Have to say, I was really nervous about my first time going out to eat and finding vegan foods. We were going out to eat at a nice Italian restaurant with friends, I had no idea what I would be able to eat there that wasn't covered in cheese, and the last thing I wanted to do was to be judged for what I was eating or why. Well, guess what? No one even noticed what I was or was not eating. I ordered a soup to start, then had a salad (no cheese) and a side of broccoli for my entree. I had a great meal and no one cared or asked about what was "missing" from my plate.
I did however try out some vegan restaurants these past few weeks. Some vegan takes on different dishes have been absolutely delicious to try and gives me confidence in my future of choosing to make and create a variety of Vegan food options at home.
I live in New Orleans, where the two weekends of Jazz Fest are the reason why half of the locals live in a city that is below sea level and by all scientific standards should no longer be populated (the other half hates Jazz Fest). Jazz Fest is a total of 7 days filled with music, food, drinks and culture. Did I mention food? There are lines and lines of food vendors with everything from crawfish bread to a Cochon de lai Po Boy. Mouthwatering treats for all non-vegans. I brought a banana and peanut butter to hold me over if I got hungry after hours at the fest, crossing my fingers that I wouldn't break my month goal in its first weekend. I wound up making it all the way through the fest without eating a single animal based food item, I did, however, stop at a fruit truck inside and ate an entire cantaloupe myself... which lasted me until I got home and ate dinner at 9:30pm.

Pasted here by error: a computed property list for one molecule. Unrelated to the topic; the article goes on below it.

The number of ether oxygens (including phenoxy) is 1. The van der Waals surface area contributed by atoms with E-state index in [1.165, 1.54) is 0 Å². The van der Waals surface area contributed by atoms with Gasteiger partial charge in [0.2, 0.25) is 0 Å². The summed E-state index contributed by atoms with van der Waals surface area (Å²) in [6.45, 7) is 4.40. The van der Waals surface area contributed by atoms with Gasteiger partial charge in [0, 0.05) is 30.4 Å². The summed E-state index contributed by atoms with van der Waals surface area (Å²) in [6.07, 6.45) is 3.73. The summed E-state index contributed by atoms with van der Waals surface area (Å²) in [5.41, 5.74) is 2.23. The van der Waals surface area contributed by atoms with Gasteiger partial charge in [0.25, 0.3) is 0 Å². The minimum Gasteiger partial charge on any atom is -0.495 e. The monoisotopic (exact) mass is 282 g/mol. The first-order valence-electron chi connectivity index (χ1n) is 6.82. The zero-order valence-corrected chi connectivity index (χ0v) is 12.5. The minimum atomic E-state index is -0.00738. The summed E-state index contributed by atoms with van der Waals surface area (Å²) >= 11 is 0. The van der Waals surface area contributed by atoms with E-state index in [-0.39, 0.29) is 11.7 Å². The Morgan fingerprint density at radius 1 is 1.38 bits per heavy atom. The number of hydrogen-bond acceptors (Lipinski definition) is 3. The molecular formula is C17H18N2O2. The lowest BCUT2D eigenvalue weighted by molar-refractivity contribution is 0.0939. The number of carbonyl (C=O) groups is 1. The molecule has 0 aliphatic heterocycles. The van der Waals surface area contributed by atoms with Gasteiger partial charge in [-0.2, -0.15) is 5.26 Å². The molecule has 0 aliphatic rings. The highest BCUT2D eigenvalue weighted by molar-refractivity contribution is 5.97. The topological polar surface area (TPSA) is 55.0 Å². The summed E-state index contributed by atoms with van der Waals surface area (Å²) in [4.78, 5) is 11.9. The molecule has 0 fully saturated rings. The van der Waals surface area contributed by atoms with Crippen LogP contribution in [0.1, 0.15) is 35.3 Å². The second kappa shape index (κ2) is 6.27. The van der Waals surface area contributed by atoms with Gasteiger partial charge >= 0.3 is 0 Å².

The most asked question I've gotten these past couple weeks is "but how do you get enough protein??". After a lot of research about diet, I already knew that vegans and non vegans all get more than enough protein in their daily intake, and it is simply a societal misconception that protein is the be-all end-all of health. In reality, protein is only supposed to make up about 10% of our daily calorie intake, and each person should consume about .36 grams of protein per pound of body weight. That said, when you change up your diet (even temporarily), it’s not about what you aren’t eating, it’s about what you ARE eating. There is a preconceived notion that a lack of protein contributes to feeling “weak”. When in reality, an accidental decrease in calorie intake is the real culprit of feeling "weak". Cutting out animal products does not mean you are cutting down on calorie intake. When you miss out on that piece of chicken to go along with a meal, you must replace it with more veggies, grains, nuts, legumes... etc. As long as you are eating enough food, you will get in all the nutrients you need on a vegan diet.
Overall, I feel as though this has been a really eye opening experience. I am happy to be vegan this month and look forward to a future of playing around with this diet.